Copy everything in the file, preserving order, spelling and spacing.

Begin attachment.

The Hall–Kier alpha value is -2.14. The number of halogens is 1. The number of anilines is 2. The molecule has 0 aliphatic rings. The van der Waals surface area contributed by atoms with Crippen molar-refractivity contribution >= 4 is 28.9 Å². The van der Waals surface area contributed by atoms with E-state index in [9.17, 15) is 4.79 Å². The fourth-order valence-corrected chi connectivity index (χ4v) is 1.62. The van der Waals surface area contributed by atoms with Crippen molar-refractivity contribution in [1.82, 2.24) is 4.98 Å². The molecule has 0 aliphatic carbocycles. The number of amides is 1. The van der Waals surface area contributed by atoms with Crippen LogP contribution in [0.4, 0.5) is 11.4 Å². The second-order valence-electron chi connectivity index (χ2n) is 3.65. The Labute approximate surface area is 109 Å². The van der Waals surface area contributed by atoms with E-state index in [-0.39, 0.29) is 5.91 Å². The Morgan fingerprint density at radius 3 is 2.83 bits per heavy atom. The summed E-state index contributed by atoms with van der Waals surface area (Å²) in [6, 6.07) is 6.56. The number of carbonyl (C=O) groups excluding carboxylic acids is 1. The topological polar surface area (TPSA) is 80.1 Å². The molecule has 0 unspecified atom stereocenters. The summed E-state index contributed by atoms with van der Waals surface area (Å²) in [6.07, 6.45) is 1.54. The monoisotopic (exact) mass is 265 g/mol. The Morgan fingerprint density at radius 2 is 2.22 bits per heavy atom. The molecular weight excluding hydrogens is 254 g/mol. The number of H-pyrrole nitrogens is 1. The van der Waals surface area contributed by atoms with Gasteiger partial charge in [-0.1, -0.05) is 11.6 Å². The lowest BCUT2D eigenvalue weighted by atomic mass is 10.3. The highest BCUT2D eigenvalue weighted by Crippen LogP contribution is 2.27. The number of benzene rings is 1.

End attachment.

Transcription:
The Hall–Kier alpha value is -2.14. The number of halogens is 1. The number of anilines is 2. The molecule has 0 aliphatic rings. The van der Waals surface area contributed by atoms with Crippen molar-refractivity contribution >= 4 is 28.9 Å². The van der Waals surface area contributed by atoms with E-state index in [9.17, 15) is 4.79 Å². The fourth-order valence-corrected chi connectivity index (χ4v) is 1.62. The van der Waals surface area contributed by atoms with Crippen molar-refractivity contribution in [1.82, 2.24) is 4.98 Å². The molecule has 0 aliphatic carbocycles. The number of amides is 1. The van der Waals surface area contributed by atoms with Crippen LogP contribution in [0.4, 0.5) is 11.4 Å². The second-order valence-electron chi connectivity index (χ2n) is 3.65. The Labute approximate surface area is 109 Å². The van der Waals surface area contributed by atoms with E-state index in [-0.39, 0.29) is 5.91 Å². The Morgan fingerprint density at radius 3 is 2.83 bits per heavy atom. The summed E-state index contributed by atoms with van der Waals surface area (Å²) in [6, 6.07) is 6.56. The number of carbonyl (C=O) groups excluding carboxylic acids is 1. The topological polar surface area (TPSA) is 80.1 Å². The molecule has 0 unspecified atom stereocenters. The summed E-state index contributed by atoms with van der Waals surface area (Å²) in [6.07, 6.45) is 1.54. The monoisotopic (exact) mass is 265 g/mol. The Morgan fingerprint density at radius 2 is 2.22 bits per heavy atom. The molecular weight excluding hydrogens is 254 g/mol. The number of H-pyrrole nitrogens is 1. The van der Waals surface area contributed by atoms with Gasteiger partial charge in [-0.1, -0.05) is 11.6 Å². The lowest BCUT2D eigenvalue weighted by atomic mass is 10.3. The highest BCUT2D eigenvalue weighted by Crippen LogP contribution is 2.27. The number of benzene rings is 1.